Owners of existing homes may receive a tax credit worth 10% of the cost of upgrading the efficiency of the building's envelope. Installation (labor) costs are not included and the credit is capped at $500 for all improvements. To be eligible for the credit, the improvement must meet the prescriptive requirements established for it under the 2009 International Energy Conservation Code (including supplements). The following improvements are eligible for the tax credit:
- Insulation materials and systems designed to reduce a home's heat loss or gain
- Exterior doors and windows (including skylights) --- no more than $200 in total credits can be claimed for windows in years 2006 - 2011
- Pigmented metal roofs designed to reduce heat gain, and asphalt roofs with appropriate cooling granules.
Heating, Cooling and Water-Heating Equipment
Taxpayers who purchase qualified residential energy-efficient property may eligible for a tax credit. The credit is equal to the full cost of the equipment up to the following caps:
- Advanced main air circulating fan: $50
- Natural gas, propane, or oil furnace or hot water boiler with an annual fuel utilization rate of 95 or greater: $150
- Electric heat pump water heater with an energy factor of at least 2.0: $300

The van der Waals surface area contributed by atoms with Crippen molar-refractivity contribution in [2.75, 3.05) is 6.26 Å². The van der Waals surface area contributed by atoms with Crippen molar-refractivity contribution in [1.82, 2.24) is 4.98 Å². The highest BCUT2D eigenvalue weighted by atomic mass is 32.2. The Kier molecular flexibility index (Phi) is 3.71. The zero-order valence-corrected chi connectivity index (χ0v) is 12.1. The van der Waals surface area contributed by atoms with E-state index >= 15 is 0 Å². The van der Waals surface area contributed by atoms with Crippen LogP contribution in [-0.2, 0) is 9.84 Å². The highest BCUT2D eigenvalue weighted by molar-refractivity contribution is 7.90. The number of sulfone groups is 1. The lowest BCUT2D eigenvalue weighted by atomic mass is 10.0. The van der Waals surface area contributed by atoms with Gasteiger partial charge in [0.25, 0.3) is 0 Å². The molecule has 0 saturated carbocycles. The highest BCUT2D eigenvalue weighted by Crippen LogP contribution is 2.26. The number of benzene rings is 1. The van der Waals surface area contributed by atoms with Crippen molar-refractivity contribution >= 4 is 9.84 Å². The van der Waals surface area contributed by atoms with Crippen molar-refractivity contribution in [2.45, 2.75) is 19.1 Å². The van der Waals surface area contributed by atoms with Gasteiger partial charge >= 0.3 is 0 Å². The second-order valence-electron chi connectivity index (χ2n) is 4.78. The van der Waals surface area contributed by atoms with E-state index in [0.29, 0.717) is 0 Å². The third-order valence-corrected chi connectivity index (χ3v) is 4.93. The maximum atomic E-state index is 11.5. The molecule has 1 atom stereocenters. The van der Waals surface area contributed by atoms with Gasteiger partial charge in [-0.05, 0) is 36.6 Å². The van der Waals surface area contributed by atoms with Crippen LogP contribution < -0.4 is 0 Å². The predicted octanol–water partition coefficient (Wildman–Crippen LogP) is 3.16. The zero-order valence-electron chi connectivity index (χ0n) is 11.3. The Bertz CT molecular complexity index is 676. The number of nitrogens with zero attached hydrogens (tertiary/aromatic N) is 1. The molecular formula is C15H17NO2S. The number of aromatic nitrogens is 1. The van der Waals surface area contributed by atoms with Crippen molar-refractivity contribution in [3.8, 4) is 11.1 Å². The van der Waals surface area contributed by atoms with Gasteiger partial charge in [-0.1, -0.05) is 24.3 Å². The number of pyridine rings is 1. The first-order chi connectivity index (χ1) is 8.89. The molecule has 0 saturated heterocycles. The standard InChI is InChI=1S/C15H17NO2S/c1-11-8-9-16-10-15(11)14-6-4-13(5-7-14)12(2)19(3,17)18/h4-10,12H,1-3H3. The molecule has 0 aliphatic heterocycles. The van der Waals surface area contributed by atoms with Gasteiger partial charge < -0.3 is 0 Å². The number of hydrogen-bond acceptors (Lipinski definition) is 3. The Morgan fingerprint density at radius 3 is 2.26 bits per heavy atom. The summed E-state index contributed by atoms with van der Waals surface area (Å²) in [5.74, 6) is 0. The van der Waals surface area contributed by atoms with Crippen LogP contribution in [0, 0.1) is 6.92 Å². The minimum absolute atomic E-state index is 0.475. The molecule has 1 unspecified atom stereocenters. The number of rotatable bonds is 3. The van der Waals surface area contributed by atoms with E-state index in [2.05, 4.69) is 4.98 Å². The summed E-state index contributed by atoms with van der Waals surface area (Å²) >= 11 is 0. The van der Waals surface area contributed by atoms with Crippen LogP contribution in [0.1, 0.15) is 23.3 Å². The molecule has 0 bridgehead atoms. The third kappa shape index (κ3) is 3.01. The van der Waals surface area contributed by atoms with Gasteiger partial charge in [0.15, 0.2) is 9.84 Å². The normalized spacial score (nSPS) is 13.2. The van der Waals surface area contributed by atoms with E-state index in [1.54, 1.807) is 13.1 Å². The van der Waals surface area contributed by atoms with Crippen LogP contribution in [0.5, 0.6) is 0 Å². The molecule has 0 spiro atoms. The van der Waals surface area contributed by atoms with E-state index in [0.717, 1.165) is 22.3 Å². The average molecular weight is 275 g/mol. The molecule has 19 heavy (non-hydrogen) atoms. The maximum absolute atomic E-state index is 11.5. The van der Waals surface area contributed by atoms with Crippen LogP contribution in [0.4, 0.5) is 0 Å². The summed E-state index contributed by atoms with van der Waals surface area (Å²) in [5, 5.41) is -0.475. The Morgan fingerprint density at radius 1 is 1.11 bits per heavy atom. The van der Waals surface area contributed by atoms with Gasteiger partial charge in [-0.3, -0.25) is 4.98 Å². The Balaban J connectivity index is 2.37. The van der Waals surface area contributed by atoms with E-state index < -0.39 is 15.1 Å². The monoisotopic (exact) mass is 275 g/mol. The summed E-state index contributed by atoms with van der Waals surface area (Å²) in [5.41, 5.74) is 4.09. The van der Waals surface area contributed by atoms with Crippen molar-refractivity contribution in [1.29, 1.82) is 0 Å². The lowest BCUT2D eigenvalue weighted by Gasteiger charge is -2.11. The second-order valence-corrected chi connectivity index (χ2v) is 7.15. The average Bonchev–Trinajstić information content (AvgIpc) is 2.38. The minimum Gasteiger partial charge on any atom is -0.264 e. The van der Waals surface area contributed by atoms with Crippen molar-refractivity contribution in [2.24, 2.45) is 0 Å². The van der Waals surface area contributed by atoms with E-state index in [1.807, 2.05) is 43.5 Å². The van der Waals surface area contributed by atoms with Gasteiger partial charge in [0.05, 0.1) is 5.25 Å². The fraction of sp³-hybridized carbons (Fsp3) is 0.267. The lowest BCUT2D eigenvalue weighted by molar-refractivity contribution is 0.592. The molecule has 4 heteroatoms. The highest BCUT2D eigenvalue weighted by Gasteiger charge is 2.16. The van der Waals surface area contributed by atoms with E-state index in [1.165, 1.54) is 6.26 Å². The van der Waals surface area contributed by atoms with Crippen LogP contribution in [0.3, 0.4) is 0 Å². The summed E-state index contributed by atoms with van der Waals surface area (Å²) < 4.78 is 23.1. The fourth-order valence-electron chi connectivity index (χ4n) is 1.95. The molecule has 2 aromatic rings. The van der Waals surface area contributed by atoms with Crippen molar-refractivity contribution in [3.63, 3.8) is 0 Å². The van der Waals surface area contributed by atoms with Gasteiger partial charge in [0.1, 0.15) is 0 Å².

- Electric heat pump which achieves the highest efficiency tier established by the Consortium for Energy Efficiency: $300
- Central air conditioner which achieves the highest efficiency tier established by the Consortium for Energy Efficiency: $300
- Natural gas, propane, or oil water heater which has either an energy factor of at least 0.82 or a thermal efficiency of at least 90 percent: $300
- Biomass stoves that use "plant-derived fuel available on a renewable or recurring basis, including agricultural crops and trees, wood and wood waste and residues
- (including wood pellets), plants (including aquatic plants), grasses, residues, and fibers": $500
The Energy Policy Act of 2005 established the tax credit for energy improvements to existing homes. The credit was originally limited to purchases made in 2006 and 2007, with an aggregate cap of $500 for all qualifying purchases made in these two years combined. There were also separate individual caps for the different equipment types. The Energy Improvement and Extension Act of 2008 (H.R. 1424: Div. B, Sec. 302) of 2008 reinstated the credit for 2009 purchases and made other minor adjustments. The American Recovery and Reinvestment Act of 2009 (H.R. 1: Div. B, Sec. 1121) further extended the credit to include purchases made in 2010 and replaced the $500 aggregate cap with a $1,500 aggregate cap for installations made in 2009 and 2010. This credit was again renewed in 2010 for purchases made in 2011, but reverted the credit back to its original form and original cap of $500.
Geothermal heat pumps were originally eligible for this credit, with a $300 cap. However, geothermal heat pumps are now eligible for the residential renewable energy tax credit, with no cap.
Source: Database of State Incentives for Renewables & Efficiency (DSIRE) http://www.dsireusa.org/
*Always check with your personal tax accountant.
Please see the City of Richmond’s Charge Policy for New Residential/Commercial Gas Service Lines